In Afghanistan, Kidnapped Aid Workers Released Unharmed

U.S. soldiers patrol a village in Faryab province in Afghanistan. Four local employees of the French aid group ACTED who were abducted in the area on Oct. 10 have been released on Oct. 11. Photo by: The U.S. Army / CC BY

Four local employees of an international aid organization who were abducted in the Afghan province of Faryab were released unharmed on Tuesday, Oct. 11, the country director of the aid group has announced.

The four Afghan men, who are employed by the French aid group ACTED, were taken at gunpoint Monday, Oct. 10, while returning to their office from a training site. They were held by a local militant commander for a day before their release was negotiated by a group of Afghan elders, the Washington Post reports, citing ACTED’s Afghanistan country director, Ziggy Garewal.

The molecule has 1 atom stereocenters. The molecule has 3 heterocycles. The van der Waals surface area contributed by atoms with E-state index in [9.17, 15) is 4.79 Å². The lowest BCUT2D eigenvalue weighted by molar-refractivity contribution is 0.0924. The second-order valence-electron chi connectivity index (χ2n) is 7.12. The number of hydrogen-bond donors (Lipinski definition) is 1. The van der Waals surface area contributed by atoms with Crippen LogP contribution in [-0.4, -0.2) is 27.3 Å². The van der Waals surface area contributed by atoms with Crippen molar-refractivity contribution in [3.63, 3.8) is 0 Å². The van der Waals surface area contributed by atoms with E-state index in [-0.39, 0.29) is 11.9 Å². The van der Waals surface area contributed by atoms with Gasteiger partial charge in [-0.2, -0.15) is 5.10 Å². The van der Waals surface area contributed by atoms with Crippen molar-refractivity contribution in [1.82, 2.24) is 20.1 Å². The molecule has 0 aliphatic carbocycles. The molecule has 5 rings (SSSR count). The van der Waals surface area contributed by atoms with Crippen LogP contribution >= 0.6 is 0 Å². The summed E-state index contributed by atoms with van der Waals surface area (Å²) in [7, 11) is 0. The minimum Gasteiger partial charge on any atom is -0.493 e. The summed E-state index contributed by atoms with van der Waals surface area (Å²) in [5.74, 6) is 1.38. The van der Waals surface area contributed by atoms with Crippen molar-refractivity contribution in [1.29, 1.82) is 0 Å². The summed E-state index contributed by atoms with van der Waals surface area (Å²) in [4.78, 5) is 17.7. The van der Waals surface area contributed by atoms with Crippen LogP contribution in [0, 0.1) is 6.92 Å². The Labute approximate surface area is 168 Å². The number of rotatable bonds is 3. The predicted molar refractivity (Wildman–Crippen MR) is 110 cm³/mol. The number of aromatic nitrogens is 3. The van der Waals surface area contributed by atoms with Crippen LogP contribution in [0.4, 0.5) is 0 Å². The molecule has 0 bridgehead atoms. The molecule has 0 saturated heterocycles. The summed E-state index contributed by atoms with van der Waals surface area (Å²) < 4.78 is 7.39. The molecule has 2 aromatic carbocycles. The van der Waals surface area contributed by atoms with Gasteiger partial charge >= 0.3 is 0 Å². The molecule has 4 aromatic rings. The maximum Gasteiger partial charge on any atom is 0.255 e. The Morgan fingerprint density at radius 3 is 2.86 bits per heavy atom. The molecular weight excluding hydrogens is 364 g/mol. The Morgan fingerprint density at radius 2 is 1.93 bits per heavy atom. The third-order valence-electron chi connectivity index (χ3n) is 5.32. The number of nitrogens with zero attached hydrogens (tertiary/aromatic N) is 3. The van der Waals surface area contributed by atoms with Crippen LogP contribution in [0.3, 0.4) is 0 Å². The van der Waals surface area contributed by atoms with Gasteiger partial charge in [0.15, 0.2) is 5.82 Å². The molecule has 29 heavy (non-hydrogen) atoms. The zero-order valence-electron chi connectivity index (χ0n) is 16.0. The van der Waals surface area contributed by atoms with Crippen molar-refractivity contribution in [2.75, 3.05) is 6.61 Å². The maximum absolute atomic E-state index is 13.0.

Garewal said the kidnappers initially demanded ransom but eventually agreed with the Afghan elders to release the four men without payment. But the kidnappers kept the aid workers’ cars, Garewal noted. He added that the affiliation of the kidnappers is still unclear even as Afghan officials said the kidnappers are likely Taliban fighters.

Garewal further noted that ACTED’s work in the province could be limited due to the incident.

“If they’re going to keep threatening to abduct staff . . . the situation is untenable,” she said, as quoted by the Washington Post.

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    Ivy Mungcal

    As former senior staff writer, Ivy Mungcal contributed to several Devex publications. Her focus is on breaking news, and in particular on global aid reform and trends in the United States, Europe, the Caribbean, and the Americas. Before joining Devex in 2009, Ivy produced specialized content for U.S. and U.K.-based business websites.